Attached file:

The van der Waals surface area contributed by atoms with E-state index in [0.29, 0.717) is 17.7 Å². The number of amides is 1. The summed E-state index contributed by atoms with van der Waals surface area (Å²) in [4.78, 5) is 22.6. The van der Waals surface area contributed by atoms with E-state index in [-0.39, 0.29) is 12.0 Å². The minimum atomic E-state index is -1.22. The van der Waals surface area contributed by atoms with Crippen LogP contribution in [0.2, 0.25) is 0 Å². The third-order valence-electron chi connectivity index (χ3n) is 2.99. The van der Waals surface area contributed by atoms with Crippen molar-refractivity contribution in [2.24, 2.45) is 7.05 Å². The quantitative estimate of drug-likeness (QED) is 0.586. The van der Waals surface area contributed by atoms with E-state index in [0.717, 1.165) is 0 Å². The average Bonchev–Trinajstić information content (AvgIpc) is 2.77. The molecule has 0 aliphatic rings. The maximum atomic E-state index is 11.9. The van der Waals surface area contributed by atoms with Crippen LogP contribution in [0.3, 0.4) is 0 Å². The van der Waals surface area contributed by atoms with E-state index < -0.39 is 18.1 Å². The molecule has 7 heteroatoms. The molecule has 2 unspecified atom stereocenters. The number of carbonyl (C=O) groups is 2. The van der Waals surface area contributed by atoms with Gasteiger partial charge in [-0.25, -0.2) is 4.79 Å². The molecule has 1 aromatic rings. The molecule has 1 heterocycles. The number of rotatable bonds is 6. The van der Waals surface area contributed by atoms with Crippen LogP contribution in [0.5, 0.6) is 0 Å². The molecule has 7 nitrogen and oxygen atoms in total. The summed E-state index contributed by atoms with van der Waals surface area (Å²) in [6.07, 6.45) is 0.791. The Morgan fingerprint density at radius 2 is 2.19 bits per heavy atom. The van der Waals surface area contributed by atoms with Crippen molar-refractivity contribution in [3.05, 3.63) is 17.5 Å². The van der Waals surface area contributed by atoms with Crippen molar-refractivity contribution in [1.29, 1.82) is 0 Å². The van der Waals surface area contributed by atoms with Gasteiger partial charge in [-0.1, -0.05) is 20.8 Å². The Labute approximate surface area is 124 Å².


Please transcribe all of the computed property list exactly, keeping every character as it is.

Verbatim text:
The van der Waals surface area contributed by atoms with E-state index in [0.29, 0.717) is 17.7 Å². The number of amides is 1. The summed E-state index contributed by atoms with van der Waals surface area (Å²) in [4.78, 5) is 22.6. The van der Waals surface area contributed by atoms with E-state index in [-0.39, 0.29) is 12.0 Å². The minimum atomic E-state index is -1.22. The van der Waals surface area contributed by atoms with Crippen LogP contribution in [0.2, 0.25) is 0 Å². The third-order valence-electron chi connectivity index (χ3n) is 2.99. The van der Waals surface area contributed by atoms with Crippen molar-refractivity contribution in [2.24, 2.45) is 7.05 Å². The quantitative estimate of drug-likeness (QED) is 0.586. The van der Waals surface area contributed by atoms with E-state index in [0.717, 1.165) is 0 Å². The average Bonchev–Trinajstić information content (AvgIpc) is 2.77. The molecule has 0 aliphatic rings. The maximum atomic E-state index is 11.9. The van der Waals surface area contributed by atoms with Crippen LogP contribution in [0.3, 0.4) is 0 Å². The van der Waals surface area contributed by atoms with E-state index < -0.39 is 18.1 Å². The molecule has 7 heteroatoms. The molecule has 2 unspecified atom stereocenters. The number of carbonyl (C=O) groups is 2. The van der Waals surface area contributed by atoms with Gasteiger partial charge in [-0.25, -0.2) is 4.79 Å². The molecule has 1 aromatic rings. The molecule has 1 heterocycles. The number of rotatable bonds is 6. The van der Waals surface area contributed by atoms with Crippen LogP contribution in [0.5, 0.6) is 0 Å². The molecule has 7 nitrogen and oxygen atoms in total. The summed E-state index contributed by atoms with van der Waals surface area (Å²) in [6.07, 6.45) is 0.791. The Morgan fingerprint density at radius 2 is 2.19 bits per heavy atom. The van der Waals surface area contributed by atoms with Crippen molar-refractivity contribution in [3.05, 3.63) is 17.5 Å². The van der Waals surface area contributed by atoms with Crippen molar-refractivity contribution in [1.29, 1.82) is 0 Å². The van der Waals surface area contributed by atoms with Gasteiger partial charge in [-0.1, -0.05) is 20.8 Å². The Labute approximate surface area is 124 Å².